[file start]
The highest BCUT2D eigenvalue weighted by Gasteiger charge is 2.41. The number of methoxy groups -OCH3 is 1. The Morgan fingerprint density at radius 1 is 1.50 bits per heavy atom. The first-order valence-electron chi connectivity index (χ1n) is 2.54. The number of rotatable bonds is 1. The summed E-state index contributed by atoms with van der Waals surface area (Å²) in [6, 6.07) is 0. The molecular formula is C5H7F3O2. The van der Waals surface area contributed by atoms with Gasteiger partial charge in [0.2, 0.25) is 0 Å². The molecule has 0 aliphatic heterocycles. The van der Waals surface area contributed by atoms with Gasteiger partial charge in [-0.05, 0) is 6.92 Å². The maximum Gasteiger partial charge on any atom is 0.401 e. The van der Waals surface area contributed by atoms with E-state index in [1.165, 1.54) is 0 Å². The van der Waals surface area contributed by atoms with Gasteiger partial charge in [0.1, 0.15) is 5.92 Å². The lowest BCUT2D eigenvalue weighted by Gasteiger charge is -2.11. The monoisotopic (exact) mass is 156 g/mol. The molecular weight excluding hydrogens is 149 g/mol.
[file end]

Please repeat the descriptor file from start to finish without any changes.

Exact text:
The highest BCUT2D eigenvalue weighted by Gasteiger charge is 2.41. The number of methoxy groups -OCH3 is 1. The Morgan fingerprint density at radius 1 is 1.50 bits per heavy atom. The first-order valence-electron chi connectivity index (χ1n) is 2.54. The number of rotatable bonds is 1. The summed E-state index contributed by atoms with van der Waals surface area (Å²) in [6, 6.07) is 0. The molecular formula is C5H7F3O2. The van der Waals surface area contributed by atoms with Gasteiger partial charge in [0.2, 0.25) is 0 Å². The molecule has 0 aliphatic heterocycles. The van der Waals surface area contributed by atoms with Gasteiger partial charge in [-0.05, 0) is 6.92 Å². The maximum Gasteiger partial charge on any atom is 0.401 e. The van der Waals surface area contributed by atoms with E-state index in [1.165, 1.54) is 0 Å². The van der Waals surface area contributed by atoms with Gasteiger partial charge in [0.1, 0.15) is 5.92 Å². The lowest BCUT2D eigenvalue weighted by Gasteiger charge is -2.11. The monoisotopic (exact) mass is 156 g/mol. The molecular weight excluding hydrogens is 149 g/mol.